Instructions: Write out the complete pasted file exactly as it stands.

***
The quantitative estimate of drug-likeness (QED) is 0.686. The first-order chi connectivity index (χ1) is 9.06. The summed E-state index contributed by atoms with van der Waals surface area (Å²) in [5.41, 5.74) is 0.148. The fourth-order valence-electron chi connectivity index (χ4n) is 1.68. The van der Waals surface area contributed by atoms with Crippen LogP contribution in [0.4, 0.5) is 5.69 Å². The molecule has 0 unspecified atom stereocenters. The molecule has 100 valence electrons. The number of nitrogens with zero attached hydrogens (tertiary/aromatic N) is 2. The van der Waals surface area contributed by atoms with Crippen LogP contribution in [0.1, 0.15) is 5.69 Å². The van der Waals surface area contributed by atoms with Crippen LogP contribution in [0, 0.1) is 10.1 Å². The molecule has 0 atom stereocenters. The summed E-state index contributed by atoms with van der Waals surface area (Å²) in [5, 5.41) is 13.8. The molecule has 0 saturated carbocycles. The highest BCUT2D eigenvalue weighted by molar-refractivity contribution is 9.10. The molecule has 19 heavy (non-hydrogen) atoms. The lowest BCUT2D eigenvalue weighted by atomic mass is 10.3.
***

The quantitative estimate of drug-likeness (QED) is 0.686. The first-order chi connectivity index (χ1) is 9.06. The summed E-state index contributed by atoms with van der Waals surface area (Å²) in [5.41, 5.74) is 0.148. The fourth-order valence-electron chi connectivity index (χ4n) is 1.68. The van der Waals surface area contributed by atoms with Crippen LogP contribution in [0.4, 0.5) is 5.69 Å². The molecule has 0 unspecified atom stereocenters. The molecule has 100 valence electrons. The number of nitrogens with zero attached hydrogens (tertiary/aromatic N) is 2. The van der Waals surface area contributed by atoms with Crippen LogP contribution in [0.1, 0.15) is 5.69 Å². The van der Waals surface area contributed by atoms with Crippen LogP contribution in [0, 0.1) is 10.1 Å². The molecule has 0 atom stereocenters. The summed E-state index contributed by atoms with van der Waals surface area (Å²) in [5, 5.41) is 13.8. The molecule has 0 saturated carbocycles. The highest BCUT2D eigenvalue weighted by molar-refractivity contribution is 9.10. The molecule has 19 heavy (non-hydrogen) atoms. The lowest BCUT2D eigenvalue weighted by atomic mass is 10.3.